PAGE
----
Too many regions in the UK suffer unreliable rail networks, due to lack of connectivity and redundancy. This is exposed each weekend when thousands of passengers suffer the ordeal of the rail replacement bus. The truth is that too much of the UK rail network scores poorly on measures of network robustness and connectivity and whole regions are vulnerable to the loss of single links – planned or otherwise. What can we learn from other networks, such as the internet, or the brain of a roundworm to make our networks more robust?
The reasons are diverse and fast-moving. Part-time and self-employment in the knowledge economy is growing. Millennials are taking a more relaxed approach to physical work-space, and companies, realising the potential savings are enacting clear desk and locker policies. Vodaphone estimate that UK businesses could save £34bn by “freeing up desk space and working flexibly”. The world kept spinning when staff worked from home during rail strikes and the 2012 Olympics, and we are recognising the benefits of spending more time at home with family instead of on overcrowded transport networks. New technologies with increasing internet access and cloud working are enablers. It adds up to major changes to demand on transport networks – operators and transport agencies need to adapt their business models.
Imagine video recording your entire life. Some of your friends on Facebook may seem dead keen on doing this (and sometimes on behalf of their very young offspring), but few have gone whole-hog and stuck a webcam to their forehead for posterity (or ex-post analysis). To be honest, I’m not sure I’d want to relive my less sober nights in high definition, but sometimes I regret not getting some recording of the key moments especially ones taken for granted. So I for one was delighted to discover today that unbeknown to me Google has been stitching together my every move for the last three years (actually I had a deep suspicion this was happening). Every journey, from the mundane local food shop, going to the cinema, or staggering up Everest Base camp – its all there, along with some attempts to assign transport mode to journeys.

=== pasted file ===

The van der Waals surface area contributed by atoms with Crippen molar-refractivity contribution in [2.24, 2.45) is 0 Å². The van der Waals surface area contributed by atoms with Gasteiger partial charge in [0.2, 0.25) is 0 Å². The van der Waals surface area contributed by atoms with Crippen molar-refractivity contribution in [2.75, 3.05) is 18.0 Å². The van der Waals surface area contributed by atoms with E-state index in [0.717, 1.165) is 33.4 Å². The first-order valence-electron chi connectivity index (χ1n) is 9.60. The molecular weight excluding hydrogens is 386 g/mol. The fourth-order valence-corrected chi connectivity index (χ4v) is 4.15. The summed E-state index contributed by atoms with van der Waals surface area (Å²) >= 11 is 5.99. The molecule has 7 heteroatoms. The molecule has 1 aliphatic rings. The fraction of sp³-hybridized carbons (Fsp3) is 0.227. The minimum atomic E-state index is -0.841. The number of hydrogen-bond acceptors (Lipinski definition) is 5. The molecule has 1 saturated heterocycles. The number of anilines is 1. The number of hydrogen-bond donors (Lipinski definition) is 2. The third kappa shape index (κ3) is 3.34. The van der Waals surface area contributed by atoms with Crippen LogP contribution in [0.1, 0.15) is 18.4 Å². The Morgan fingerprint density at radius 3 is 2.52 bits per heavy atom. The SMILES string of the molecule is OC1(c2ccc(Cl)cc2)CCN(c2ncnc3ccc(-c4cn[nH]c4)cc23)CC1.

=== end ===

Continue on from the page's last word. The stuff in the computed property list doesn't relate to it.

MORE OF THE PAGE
Residents of Suffolk might lament the influx of Londoners as house prices in the Southeast push the London commuter bubble well into East Anglia. But in 1966 Shankland, Cox and Associates (SC&A) were commissioned by Harold Wilson’s government to plan an expansion of Ipswich to accommodate at least an additional 70,000 Londoners. The plan never came to fruition, as other New Towns were built instead. Two elements of the Ipswich expansion debate have left legacy of traffic congestion on Ipswich today – a hot topic of conversation in the town. The first was the advise, by at least two independent consultants to develop to the West was not followed through. The second was an assumption that the road network within Ipswich would be upgraded whichever side of Ipswich was developed. What actually happened was incremental expansion in most directions, but especially to the East and no new road provision into the town centre.
A long term study of degenerative neurological diseases in Ontario has found that living in proximity to a major road can increase likelihood of dementia by as much as 12% . This alarming finding provides yet more motivation to critically re-evaluate our priorities for intervention in cities.
In any country if you rank all the cities by population, these populations will follow the same pattern worldwide. The law is so strong that you could use this as a geeky party trick: give me the population of the largest city in a country and I will tell you the population of the 50th largest. It is a remarkable feature of cities that their populations follow not only follow a power law, but that the distribution is identical across the planet.